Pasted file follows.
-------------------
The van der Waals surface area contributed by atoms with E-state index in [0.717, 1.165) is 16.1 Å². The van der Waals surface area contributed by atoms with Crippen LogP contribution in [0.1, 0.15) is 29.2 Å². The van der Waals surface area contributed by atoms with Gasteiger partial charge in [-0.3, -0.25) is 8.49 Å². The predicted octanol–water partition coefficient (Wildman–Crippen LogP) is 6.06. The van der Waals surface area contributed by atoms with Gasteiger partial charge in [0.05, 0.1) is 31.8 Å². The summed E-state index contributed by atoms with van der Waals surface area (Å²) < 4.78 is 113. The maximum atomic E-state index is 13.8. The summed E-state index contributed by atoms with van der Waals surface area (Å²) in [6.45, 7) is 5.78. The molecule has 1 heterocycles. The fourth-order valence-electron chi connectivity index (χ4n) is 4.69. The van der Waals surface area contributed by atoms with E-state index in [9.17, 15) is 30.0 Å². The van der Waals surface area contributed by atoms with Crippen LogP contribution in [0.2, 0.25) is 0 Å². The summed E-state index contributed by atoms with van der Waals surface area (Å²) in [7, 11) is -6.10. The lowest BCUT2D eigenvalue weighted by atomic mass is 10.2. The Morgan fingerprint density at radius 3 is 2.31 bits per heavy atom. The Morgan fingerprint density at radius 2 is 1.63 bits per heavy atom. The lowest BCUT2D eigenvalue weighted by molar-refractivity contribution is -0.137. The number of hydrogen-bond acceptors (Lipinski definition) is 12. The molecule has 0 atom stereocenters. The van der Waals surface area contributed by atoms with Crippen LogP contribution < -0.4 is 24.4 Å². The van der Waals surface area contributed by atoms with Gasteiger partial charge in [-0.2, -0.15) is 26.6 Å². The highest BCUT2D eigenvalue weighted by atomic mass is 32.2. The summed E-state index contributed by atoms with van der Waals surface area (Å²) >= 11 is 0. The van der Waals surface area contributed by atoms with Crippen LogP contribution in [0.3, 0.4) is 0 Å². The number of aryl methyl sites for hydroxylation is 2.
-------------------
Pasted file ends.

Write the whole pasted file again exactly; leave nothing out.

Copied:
The van der Waals surface area contributed by atoms with E-state index in [0.717, 1.165) is 16.1 Å². The van der Waals surface area contributed by atoms with Crippen LogP contribution in [0.1, 0.15) is 29.2 Å². The van der Waals surface area contributed by atoms with Gasteiger partial charge in [-0.3, -0.25) is 8.49 Å². The predicted octanol–water partition coefficient (Wildman–Crippen LogP) is 6.06. The van der Waals surface area contributed by atoms with Gasteiger partial charge in [0.05, 0.1) is 31.8 Å². The summed E-state index contributed by atoms with van der Waals surface area (Å²) < 4.78 is 113. The maximum atomic E-state index is 13.8. The summed E-state index contributed by atoms with van der Waals surface area (Å²) in [6.45, 7) is 5.78. The molecule has 1 heterocycles. The fourth-order valence-electron chi connectivity index (χ4n) is 4.69. The van der Waals surface area contributed by atoms with E-state index in [9.17, 15) is 30.0 Å². The van der Waals surface area contributed by atoms with Crippen LogP contribution in [0.2, 0.25) is 0 Å². The summed E-state index contributed by atoms with van der Waals surface area (Å²) in [7, 11) is -6.10. The lowest BCUT2D eigenvalue weighted by atomic mass is 10.2. The Morgan fingerprint density at radius 3 is 2.31 bits per heavy atom. The Morgan fingerprint density at radius 2 is 1.63 bits per heavy atom. The lowest BCUT2D eigenvalue weighted by molar-refractivity contribution is -0.137. The number of hydrogen-bond acceptors (Lipinski definition) is 12. The molecule has 0 atom stereocenters. The van der Waals surface area contributed by atoms with Crippen LogP contribution < -0.4 is 24.4 Å². The van der Waals surface area contributed by atoms with Gasteiger partial charge in [-0.2, -0.15) is 26.6 Å². The highest BCUT2D eigenvalue weighted by atomic mass is 32.2. The summed E-state index contributed by atoms with van der Waals surface area (Å²) >= 11 is 0. The van der Waals surface area contributed by atoms with Crippen LogP contribution in [0.3, 0.4) is 0 Å². The number of aryl methyl sites for hydroxylation is 2.